A little while back Artie was invited to contribute to Cara magazine’s column, 6 Things I’ve learned. The advice he shared is very much how Blas na hEireann runs day to day and we thought we would share it with you here…
1 Sharing is caring
I left school on Friday and joined the crew of a fishing trawler the following Sunday evening as a share fisherman. Sharing wasn’t so much about the money but about working as a team and sharing the workload, if you didn’t do your share then it increased the workload on the rest of the crew. Doing more than your fair share is like saving for the future, so when a time comes and you are overwhelmed by the challenge you face your colleagues are more than willing to ease your burden.
When you are young you learn self-respect by giving respect to others you gain respect. Although you may not agree with others decisions you should always respect them.
3 Lead from the back
Never ask colleagues to undertake a task that you wouldn’t do yourself, when faced with a pile of sh*te be the first to grab a shovel.
4 Maintain your ethos
When Blas was founded it was with 3 goals in mind. Firstly, to recognise the very best of Irish food and drink and reward the producers that made it, Secondly, to create a network of Irish producers who could work together for the common good and lastly, to help the consumers at home and abroad to find the very best of Irish food and drink. When a decision is made at Blas we go back to these 3 goals and make sure that the outcome is in line with them. At Blas we continue to grow, engaging in more and more events, from public showcases to networking and panel discussion events like the Backyard. With each new step we continually check against our 3 objectives, it helps to keep us on track.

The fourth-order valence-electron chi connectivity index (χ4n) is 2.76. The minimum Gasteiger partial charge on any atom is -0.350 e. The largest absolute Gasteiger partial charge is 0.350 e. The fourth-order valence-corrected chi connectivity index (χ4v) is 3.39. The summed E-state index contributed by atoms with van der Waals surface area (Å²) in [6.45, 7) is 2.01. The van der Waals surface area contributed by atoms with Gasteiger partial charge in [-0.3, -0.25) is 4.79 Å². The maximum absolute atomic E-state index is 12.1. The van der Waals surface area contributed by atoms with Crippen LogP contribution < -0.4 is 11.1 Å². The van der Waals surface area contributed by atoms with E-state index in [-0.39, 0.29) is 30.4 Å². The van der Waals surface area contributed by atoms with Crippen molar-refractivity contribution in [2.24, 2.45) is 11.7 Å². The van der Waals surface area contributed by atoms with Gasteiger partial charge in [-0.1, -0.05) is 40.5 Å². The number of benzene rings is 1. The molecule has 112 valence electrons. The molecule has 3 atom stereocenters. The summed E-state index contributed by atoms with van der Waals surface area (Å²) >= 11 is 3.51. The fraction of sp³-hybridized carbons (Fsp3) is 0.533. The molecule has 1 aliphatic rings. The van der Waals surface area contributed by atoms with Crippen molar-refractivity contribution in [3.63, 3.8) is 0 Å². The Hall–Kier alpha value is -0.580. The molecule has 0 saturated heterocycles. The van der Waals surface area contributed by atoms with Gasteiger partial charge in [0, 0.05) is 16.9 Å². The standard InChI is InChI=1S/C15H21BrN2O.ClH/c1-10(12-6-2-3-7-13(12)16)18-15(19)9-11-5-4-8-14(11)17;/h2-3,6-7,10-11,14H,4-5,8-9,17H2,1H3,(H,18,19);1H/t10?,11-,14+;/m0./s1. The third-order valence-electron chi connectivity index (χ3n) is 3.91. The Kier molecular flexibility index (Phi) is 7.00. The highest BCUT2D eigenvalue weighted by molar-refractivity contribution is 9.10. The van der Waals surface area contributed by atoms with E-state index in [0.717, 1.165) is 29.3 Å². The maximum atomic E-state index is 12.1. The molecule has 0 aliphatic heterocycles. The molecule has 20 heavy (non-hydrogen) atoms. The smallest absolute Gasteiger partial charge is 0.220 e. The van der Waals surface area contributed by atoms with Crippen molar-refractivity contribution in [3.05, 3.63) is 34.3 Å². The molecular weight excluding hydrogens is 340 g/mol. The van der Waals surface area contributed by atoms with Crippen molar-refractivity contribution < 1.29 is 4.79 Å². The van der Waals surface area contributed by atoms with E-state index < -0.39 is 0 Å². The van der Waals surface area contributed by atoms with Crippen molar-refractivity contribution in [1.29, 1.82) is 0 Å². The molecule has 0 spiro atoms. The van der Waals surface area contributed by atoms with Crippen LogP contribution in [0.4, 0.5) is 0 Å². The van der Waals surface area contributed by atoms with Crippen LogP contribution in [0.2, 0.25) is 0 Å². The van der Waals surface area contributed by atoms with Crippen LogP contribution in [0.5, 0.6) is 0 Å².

5 Lend an ear
Listening to what others have to say is how we learn, by listening you will hear ideas and opinions you may not have considered and be better able decide how to move forward. Listening is hearing a message and should not be confused with receiving an order. So listen, consider and then decide.
Lastly but by all means the most important is family, never make a decision until you have considered the impact on the family, yours, your colleagues and the people you deal with on a daily basis. If you make a decision that may have an adverse effect on family then you can be sure it’s the wrong one. In times of great difficulty the first ones we reach out to are our families and because we treat them with consideration, care and respect they will always be the first to offer their support.